Although most U.S. consultants have focused on domestic expansion, there are a few larger firms which continue to implement international diversification and expansion plans -- Earth Tech, the environmental and infrastructure unit of Tyco International, recently announced the expansion of its global practice via the acquisition of two water engineering firms, one in Mexico and one in Ireland.


In contrast to the last few years, consolidation activity in the water and wastewater treatment sector has also cooled considerably.

In the instrumentation and environmental monitoring sector, the major consolidator - Danaher Corporation -- continues its rapid acquisition pace, recently acquiring Lifschultz Industries, a company that manufactures temperature gauges and monitors. This deal, valued at roughly $33 million, was a fairly small one for Danaher, which now boasts annual revenues of almost $4 billion.

In the hazardous waste arena, consolidation continues on a smaller scale. American Ecology, a small but long-time player in the hazardous waste disposal business, acquired competitor Envirosafe Services, whose main asset was a Part B certified hazardous waste landfill in Idaho. Permafix Environmental Services, a small publicly traded firm in the nuclear waste management business, issued new shares to acquire the mixed waste treatment facility of Materials and Energy Corporation (M&EC) in Oak Ridge, Tenn.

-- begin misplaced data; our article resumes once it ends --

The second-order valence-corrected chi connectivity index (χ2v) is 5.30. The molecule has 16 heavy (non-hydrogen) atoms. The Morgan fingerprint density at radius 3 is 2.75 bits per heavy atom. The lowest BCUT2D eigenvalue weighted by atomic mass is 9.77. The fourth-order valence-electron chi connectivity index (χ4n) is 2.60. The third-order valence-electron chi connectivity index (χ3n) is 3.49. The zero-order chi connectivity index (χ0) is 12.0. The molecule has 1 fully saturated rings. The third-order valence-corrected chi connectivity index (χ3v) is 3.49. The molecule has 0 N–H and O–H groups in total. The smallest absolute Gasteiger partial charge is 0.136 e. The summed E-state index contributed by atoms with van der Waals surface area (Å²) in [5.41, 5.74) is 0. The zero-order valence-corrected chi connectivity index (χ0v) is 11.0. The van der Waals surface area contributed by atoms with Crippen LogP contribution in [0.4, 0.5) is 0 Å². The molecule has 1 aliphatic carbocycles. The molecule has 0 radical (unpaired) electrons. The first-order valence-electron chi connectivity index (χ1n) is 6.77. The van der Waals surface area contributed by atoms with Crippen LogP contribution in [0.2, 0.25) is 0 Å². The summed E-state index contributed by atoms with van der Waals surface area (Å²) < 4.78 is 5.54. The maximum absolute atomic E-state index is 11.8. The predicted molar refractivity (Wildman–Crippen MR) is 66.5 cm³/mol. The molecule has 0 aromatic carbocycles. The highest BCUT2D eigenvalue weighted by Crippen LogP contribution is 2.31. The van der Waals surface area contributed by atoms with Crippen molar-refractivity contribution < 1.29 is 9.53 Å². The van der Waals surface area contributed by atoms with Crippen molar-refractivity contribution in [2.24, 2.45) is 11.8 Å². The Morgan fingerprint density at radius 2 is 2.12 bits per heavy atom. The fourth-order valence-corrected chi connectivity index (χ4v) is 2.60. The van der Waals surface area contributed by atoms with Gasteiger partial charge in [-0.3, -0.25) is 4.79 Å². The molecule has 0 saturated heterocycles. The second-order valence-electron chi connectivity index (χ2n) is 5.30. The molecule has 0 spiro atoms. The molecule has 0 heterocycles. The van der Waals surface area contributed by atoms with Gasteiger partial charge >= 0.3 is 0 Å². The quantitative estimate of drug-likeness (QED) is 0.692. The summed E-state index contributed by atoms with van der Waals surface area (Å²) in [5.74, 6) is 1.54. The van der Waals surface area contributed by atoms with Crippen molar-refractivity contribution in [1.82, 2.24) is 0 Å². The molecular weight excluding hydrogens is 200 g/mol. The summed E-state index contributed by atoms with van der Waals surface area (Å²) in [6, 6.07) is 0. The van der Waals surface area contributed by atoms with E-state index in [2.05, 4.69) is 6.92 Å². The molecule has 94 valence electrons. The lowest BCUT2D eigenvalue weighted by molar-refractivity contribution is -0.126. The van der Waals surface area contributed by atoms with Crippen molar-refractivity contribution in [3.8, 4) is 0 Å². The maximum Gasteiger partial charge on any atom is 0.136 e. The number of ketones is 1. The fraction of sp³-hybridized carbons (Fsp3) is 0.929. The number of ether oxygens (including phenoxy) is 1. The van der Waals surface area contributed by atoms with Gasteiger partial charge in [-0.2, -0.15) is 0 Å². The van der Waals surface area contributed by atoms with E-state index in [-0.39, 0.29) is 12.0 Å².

In other sectors of the environmental business, deal activity also seems to be taking a breather. In the solid waste management sector, where local and regional consolidation activity has been intense in recent years, deal activity is sharply off. Regional consolidators like Waste Connections, Republic Services and Waste Industries have been quieter this year. Likewise, in contrast to the last few years, consolidation activity in the water and wastewater treatment sector has also cooled considerably. However, as economic and regulatory trends become clearer, look for M&A activity in these sectors to pick up again.




This article originally appeared in the September 2001 issue of Environmental Protection, Vol. 12, No. 9, p. 45.

This article originally appeared in the 09/01/2001 issue of Environmental Protection.

About the Author

Sabrina Barker is a senior policy advisor with the United Nations GEMS/Water Programme and has 15 years' experience in international socioeconomic development. Her background is in international relations and biology. Currently, she is working on international relations and political economy of water resources and ecology. Barker can be reached through www.gemswater.org or by phone at (819) 953.0912.